SPJ honors three as Fellows of the Society of Professional Journalists
LAS VEAGAS, Nev. – The Society of Professional Journalists today honored Linda Deutsch, Philip Meyer and Bill Kovach as Fellows of the Society of Professional Journalists.
Fellow of the Society is the highest honor SPJ bestows upon a journalist and is awarded for extraordinary contribution to the profession. Up to three Fellows may be named annually. Fellows are asked to speak at future SPJ functions.
Deutsch, Meyer and Kovach will be recognized tonight, during the President’s Installation Banquet at the 2005 SPJ Convention and National Journalism Conference. The banquet will take place at the Aladdin Resort and Casino in Las Vegas.
Linda Deutsch is a correspondent with the Associated Press and has covered the top legal stories of our times, including Charles Manson, Angela Davis, Patty Hearst, John DeLorean, William Kennedy Smith, Ted Kacyzinsky, Rodney King, O.J. Simpson, the Menendez brothers and Michael Jackson.
“Open any newspaper, listen to any radio report, watch any newscast or read any Web site and you learn how valuable AP Special Correspondent Linda Deutsch has become to the news we use,” said Sue Manning, day supervisor of AP’s Los Angeles Bureau.
She is known for her vivid descriptions of the courtroom and her ability to bring them to life. She is “an amazing reporter, able to take a complicated trial and put in into terms that the nation can understand and appreciate the drama,” said Bob Thomas, who has worked with Deutsch over the years.
Philip Meyer is the Knight Chair in Journalism Professor at the University of North Carolina at Chapel Hill’s Journalism and Mass Communication program. He is a former national correspondent and research director at Knight Ridder.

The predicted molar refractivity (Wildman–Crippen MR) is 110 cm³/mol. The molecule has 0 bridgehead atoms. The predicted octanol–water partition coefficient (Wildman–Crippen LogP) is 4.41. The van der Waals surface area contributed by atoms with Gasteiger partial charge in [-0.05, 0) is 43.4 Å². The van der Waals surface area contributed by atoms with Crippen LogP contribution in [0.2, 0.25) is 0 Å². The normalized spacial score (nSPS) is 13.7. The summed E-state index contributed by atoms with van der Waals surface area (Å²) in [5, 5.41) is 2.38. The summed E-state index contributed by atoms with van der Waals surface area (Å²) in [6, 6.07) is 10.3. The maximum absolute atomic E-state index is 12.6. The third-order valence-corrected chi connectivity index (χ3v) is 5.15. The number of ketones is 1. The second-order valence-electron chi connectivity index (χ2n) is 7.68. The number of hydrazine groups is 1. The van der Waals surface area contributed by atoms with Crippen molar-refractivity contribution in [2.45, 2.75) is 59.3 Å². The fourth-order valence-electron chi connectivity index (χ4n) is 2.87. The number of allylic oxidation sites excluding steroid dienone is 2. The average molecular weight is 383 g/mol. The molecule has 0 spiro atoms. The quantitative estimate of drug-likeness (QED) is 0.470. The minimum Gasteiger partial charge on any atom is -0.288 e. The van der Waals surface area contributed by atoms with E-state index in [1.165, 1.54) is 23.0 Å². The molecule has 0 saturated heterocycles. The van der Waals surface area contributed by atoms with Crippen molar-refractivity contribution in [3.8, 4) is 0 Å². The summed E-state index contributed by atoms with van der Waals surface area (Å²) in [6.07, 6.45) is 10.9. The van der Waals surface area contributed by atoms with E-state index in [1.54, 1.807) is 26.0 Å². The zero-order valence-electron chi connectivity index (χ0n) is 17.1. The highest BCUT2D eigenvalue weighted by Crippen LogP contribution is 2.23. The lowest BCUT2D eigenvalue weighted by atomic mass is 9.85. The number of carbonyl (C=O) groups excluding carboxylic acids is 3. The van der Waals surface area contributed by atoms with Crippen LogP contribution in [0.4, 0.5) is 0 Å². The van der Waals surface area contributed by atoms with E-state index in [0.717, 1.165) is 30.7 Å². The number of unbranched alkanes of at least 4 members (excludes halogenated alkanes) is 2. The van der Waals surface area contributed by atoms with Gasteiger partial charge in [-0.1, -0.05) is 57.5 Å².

“He has spent half of his career practicing journalism and the other half trying to improve it through teaching and research,” according to the Media Center at the American Press Institute.
Meyer has authored several books, including The Vanishing Newspaper: Saving Journalism in the Information Age, Precision Journalism: A Reporter’s Introduction to Social Science Methods 4th Edition, Journalism Quarterly and several others. He has also contributed numerous articles to scholarly journals including the Newspaper Research Journal, Journalism Educator, International Journal of Public Opinion Research, and the Journal of Media Ethics are just among the few.
Bill Kovach is the founder and director of the Committee of Concerned Journalists, an organization of “reporters, editors, producers, publishers, owners and academics worried about the future of the profession” according to its Web site.
He has been a journalist and writer for over 40 years, spending half of those years at the New York Times. He also served for two years as the New York Times’ Washington bureau Chief.
Kovach has co-written several books, including The Elements of Journalism: What Newspeople Should Know and the Public Should Expect and Warp Speed: America in the age of Mixed Media.
“A free people and a free press rise and fall together,” said Kovach under the Editorial Code-Suggestion and Comment section of the Association of Independent and Electronic Media. “Therefore the purpose of a free press is to provide the people with the information they need in order to govern themselves. For this reason the first loyalty of the journalist is to the public.”
Fellow nominations are open to members of the journalism profession. Nominations should be accompanied by letters of recommendation that address the nominee’s contributions and/or service to the profession and why the nominee is deserving of its national recognition.
The Society of Professional Journalists works to improve and protect journalism. The organization is the nation’s largest and most broad-based journalism organization, dedicated to encouraging the free practice of journalism and stimulating high standards of ethical behavior. Founded in 1909 as Sigma Delta Chi, SPJ promotes the free flow of information vital to a well-informed citizenry, works to inspire and educate the next generation of journalists, and protects First Amendment guarantees of freedom of speech and press.